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Good design it all adds up
Royal Institute of British Architects66 Portland PlaceLondon W1B 1ADT 020 7580 5533www.architecture.com
Cover image: Wren Academy,Friern Barnet, London, Penoyre & PrasadPhoto: Tim Soar
Good design it all adds up 1
What is the value of architecture? Is it worth the expense? Is design dispensable?
As expenditure on construction schemes of all kinds, from schools to hospitals to regeneration projects, comes under the microscope, we hear these questions more and more.
Maybe design has become synonymous with luxury and the high street, and its role in making ordinary objects desirable andexpensive has overshadowed that of making things and places safe, understandable, durable, energy-efficient and affordable.
The evidence assembled here counters the argument that design is a luxury in the production of the built environment, especially instraitened times.
What this report brings to light is the true value of good architecture.Design that resolves problems and answers needs will pay for itself over a buildings lifetime. Good architecture has its price. But badarchitecture or no architecture at all will cost you more.
We summarise the research assessing the value of good design; include case studies that provide the evidence of good practice; andshow how clients and those who live and work in a building can get the most out of it when it is created together with an architect.
Ruth ReedRIBA President 20092011
There is a danger that in the rush to cut costs we losemore than money from ourbuilding projects. To avoiddiminishing the quality of lifethat good design brings, it is necessary to identify thevalue created by thoughtful and responsive architecture.This report, which is one of my presidential initiatives, seeks to do just that.
Nursery, University of Warwick, MJP ArchitectsPhoto: Peter Durant
Morley von Sternberg
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An architect brings more to a buildingthan aesthetics and form. The kind of building a business inhabits is areflection of its values and standards.So the architects contribution can havea considerable impact on how thebusiness or brand is perceived and howit performs. And, in adding value, a gooddesigner will turn a building into atangible asset.
For that to happen, the architect needsto be brought on board early and towork with the client to understand theirbusiness or organisation. That way theycan design a building, a masterplan oran interior that fits exactly what theclient needs, with architecture that ispractical and functional, but also apleasure to live in, work in or visit.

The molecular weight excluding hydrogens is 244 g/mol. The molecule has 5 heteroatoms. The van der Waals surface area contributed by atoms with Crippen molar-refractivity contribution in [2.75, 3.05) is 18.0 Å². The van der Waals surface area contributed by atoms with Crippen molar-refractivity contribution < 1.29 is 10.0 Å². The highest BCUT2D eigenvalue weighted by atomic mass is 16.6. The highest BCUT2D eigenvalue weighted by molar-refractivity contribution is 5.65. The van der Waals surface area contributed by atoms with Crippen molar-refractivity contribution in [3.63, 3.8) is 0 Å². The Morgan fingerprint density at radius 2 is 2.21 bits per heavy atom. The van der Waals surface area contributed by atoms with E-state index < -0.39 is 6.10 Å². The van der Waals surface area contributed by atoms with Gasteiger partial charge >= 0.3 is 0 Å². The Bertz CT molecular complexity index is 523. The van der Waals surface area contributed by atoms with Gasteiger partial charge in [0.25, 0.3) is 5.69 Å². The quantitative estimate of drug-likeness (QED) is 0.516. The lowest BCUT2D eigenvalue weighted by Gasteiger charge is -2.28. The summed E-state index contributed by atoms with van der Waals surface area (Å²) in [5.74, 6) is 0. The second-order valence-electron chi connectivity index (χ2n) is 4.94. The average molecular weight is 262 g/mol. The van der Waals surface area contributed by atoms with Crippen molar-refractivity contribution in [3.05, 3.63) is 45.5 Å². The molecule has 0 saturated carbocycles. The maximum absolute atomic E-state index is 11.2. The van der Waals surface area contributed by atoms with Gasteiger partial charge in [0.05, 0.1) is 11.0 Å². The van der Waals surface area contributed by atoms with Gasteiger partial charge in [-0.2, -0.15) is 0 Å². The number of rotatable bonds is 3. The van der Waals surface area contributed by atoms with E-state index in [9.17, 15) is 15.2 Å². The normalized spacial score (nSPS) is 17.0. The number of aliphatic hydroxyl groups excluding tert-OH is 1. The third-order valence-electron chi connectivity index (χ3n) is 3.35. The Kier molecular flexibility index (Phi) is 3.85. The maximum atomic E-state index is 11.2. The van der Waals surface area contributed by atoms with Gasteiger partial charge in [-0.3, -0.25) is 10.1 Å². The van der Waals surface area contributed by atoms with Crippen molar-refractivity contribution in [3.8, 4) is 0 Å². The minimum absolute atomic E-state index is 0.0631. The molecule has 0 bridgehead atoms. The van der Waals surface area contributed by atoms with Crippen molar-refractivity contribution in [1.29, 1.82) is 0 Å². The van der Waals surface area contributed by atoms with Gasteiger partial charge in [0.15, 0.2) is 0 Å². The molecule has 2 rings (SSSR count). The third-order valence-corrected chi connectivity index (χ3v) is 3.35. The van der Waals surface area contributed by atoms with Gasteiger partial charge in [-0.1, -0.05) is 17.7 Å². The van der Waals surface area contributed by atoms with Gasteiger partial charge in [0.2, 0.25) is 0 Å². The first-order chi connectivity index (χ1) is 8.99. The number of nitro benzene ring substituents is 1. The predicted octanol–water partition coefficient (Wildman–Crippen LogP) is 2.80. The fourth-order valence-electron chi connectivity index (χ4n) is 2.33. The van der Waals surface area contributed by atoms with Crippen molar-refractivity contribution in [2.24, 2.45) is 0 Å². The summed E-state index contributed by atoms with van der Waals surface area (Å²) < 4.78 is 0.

Involving an architect early on alsoopens the door to cost savings bothin constructing and operating thebuilding through innovative designsolutions. And using an architect tomanage the project and coordinate thework of consultants and contractorscan save time and money in the long run.
Architects: creating value
Good design in actionJubilee Library, Brighton
A building of beauty and economy,completed on time and to budget, that the public have taken to their heartsJubilee Library is one example of therewards of thorough preparation andclose communication between the client and the design team.
Designed by Bennetts Associates andLCE Architects for a derelict city centresite, the building incorporates a host of bill-busting energy efficiency features,including heating and cooling systems thatutilise winter sun, natural ventilation, solarshading, wind towers and even the heatgenerated by people and equipment in the building.
The library has been a great success with the customers, who find the building thrilling. We feel that we have achieved with our partners an astonishingly beautiful buildingcombining a very strong aesthetic withits overall function, to truly work as aspace for learning, contemplation andinteraction. Katherine Pearce, projectmanager for Brighton and Hove City Council
Photo: Peter Cook/Bennetts Associates
Invest now or pay later
Using an architect makes soundfinancial sense. Of course, good advicehas its price but skimping on designquality will end up costing much moreover the long term. Design fees areusually just a small fraction of the totalcost of construction, and they fade intoinsignificance when measured againstthe operating costs of the building overits whole life.